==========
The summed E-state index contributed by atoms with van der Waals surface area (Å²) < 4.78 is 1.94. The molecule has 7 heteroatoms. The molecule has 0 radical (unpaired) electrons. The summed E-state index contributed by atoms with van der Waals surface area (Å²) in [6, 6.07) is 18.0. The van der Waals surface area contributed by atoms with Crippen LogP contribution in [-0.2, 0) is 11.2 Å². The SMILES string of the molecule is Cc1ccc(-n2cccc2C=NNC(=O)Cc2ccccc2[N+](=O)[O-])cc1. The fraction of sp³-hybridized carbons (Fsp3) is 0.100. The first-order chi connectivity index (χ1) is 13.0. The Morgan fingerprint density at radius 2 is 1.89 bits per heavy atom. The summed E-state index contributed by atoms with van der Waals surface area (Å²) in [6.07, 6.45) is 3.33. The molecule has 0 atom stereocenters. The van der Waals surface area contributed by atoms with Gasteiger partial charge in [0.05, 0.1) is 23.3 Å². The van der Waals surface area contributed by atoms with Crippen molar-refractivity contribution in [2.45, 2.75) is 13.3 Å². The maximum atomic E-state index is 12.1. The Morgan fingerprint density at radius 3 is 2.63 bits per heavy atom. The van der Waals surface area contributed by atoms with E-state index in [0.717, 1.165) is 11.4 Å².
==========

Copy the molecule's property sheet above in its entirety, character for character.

The summed E-state index contributed by atoms with van der Waals surface area (Å²) < 4.78 is 1.94. The molecule has 7 heteroatoms. The molecule has 0 radical (unpaired) electrons. The summed E-state index contributed by atoms with van der Waals surface area (Å²) in [6, 6.07) is 18.0. The van der Waals surface area contributed by atoms with Crippen LogP contribution in [-0.2, 0) is 11.2 Å². The SMILES string of the molecule is Cc1ccc(-n2cccc2C=NNC(=O)Cc2ccccc2[N+](=O)[O-])cc1. The fraction of sp³-hybridized carbons (Fsp3) is 0.100. The first-order chi connectivity index (χ1) is 13.0. The Morgan fingerprint density at radius 2 is 1.89 bits per heavy atom. The summed E-state index contributed by atoms with van der Waals surface area (Å²) in [6.07, 6.45) is 3.33. The molecule has 0 atom stereocenters. The van der Waals surface area contributed by atoms with Gasteiger partial charge in [0.05, 0.1) is 23.3 Å². The van der Waals surface area contributed by atoms with Crippen molar-refractivity contribution in [2.45, 2.75) is 13.3 Å². The maximum atomic E-state index is 12.1. The Morgan fingerprint density at radius 3 is 2.63 bits per heavy atom. The van der Waals surface area contributed by atoms with E-state index in [0.717, 1.165) is 11.4 Å².